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Is your tracking app fat-shaming?

A photograph of the whole food ingredeints used to naturally flavour Purition, such as macadamia nuts, coconut, walnuts & pistachio nuts.

In our journey to better health, we often rely on tools and apps to guide our decisions.

While these digital aids can sometimes provide useful information, it's crucial to understand their limitations. For example, many popular food tracking apps base their health assessments on simplified criteria, including fat content and calorie count per 100g. While this offers a generalised guide, it can sometimes mislead users when considering foods high in healthy fats, like nuts and seeds.

Firstly, let's dispel the misconception: Not all fats are equal. 

Our bodies need dietary fat for :

  • Energy
  • Cell function
  • Absorption of certain vitamins
  • Hormonal balance

While it's true some fats, like trans fats, can harm our health, others, like monounsaturated and polyunsaturated fats found in nuts and seeds, are incredibly beneficial.

Unfortunately, many apps do not differentiate between these types of fats. Nor do they differentiate between ultra-processed foods and minimally processed whole foods, which have different impacts on our health. 

This can lead to healthy foods getting flagged as 'unhealthy' due to their high fat content per 100g.

How much fat? 

One such example is Purition, which has a fat content of 32% per 100g. However, a standard serving size is just 40g. Therefore, in a single serving, you're not consuming 32g of fat; instead, you're getting around 12g.

Values shown are for Purition Original Strawberry.
Nutritional values vary slightly between flavours and ranges. For detailed information click here.

Furthermore, these fats are from nutritious whole food sources, like nuts and seeds, offering your body valuable nutrients and a steady energy supply.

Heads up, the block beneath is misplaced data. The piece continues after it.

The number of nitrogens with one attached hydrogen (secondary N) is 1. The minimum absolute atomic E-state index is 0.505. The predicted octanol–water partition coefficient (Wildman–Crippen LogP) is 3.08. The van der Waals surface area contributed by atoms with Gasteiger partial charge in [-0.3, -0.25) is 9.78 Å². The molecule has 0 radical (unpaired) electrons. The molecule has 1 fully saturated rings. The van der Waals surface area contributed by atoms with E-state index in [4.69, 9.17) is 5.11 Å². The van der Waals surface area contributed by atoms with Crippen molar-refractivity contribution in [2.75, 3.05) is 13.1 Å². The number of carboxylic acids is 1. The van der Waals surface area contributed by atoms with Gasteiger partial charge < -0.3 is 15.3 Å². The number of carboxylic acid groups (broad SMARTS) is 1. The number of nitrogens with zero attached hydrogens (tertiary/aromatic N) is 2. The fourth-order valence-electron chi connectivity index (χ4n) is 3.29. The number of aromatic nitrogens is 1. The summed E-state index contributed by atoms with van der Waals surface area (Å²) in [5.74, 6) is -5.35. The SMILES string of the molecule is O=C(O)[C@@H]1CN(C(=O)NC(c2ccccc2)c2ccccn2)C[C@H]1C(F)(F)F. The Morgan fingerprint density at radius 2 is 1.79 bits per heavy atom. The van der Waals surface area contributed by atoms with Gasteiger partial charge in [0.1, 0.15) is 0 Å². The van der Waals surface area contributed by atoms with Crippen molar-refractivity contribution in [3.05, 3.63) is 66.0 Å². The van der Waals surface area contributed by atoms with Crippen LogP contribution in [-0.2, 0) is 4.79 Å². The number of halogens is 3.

Another factor to consider is the context of consumption. Purition is designed to replace an entire meal so when you compare the 12g of healthy fats in a serving to the average fat content of a typical meal, the quantity is indeed modest.

Lastly, remember that focusing on a single macronutrient like fat does not provide a complete picture of a food's nutritional value or its effects on our health. 

Instead, consider the quality and source of nutrients, and the food's role within your overall diet.

Foods made from minimally processed whole foods offer far more than just macronutrients — they provide a variety of vitamins, minerals, and fibre that our bodies need.

In conclusion, while food tracking apps can be helpful, they don't tell the whole story.

It's essential to look beyond simple percentages and understand the broader context of what you're eating. After all, good nutrition is about more than just numbers—it's about nourishing your body with wholesome, minimally processed foods.


Fats and oils for cooking

A guide to omega 3s

How to increase your protein intake

What you should do next...

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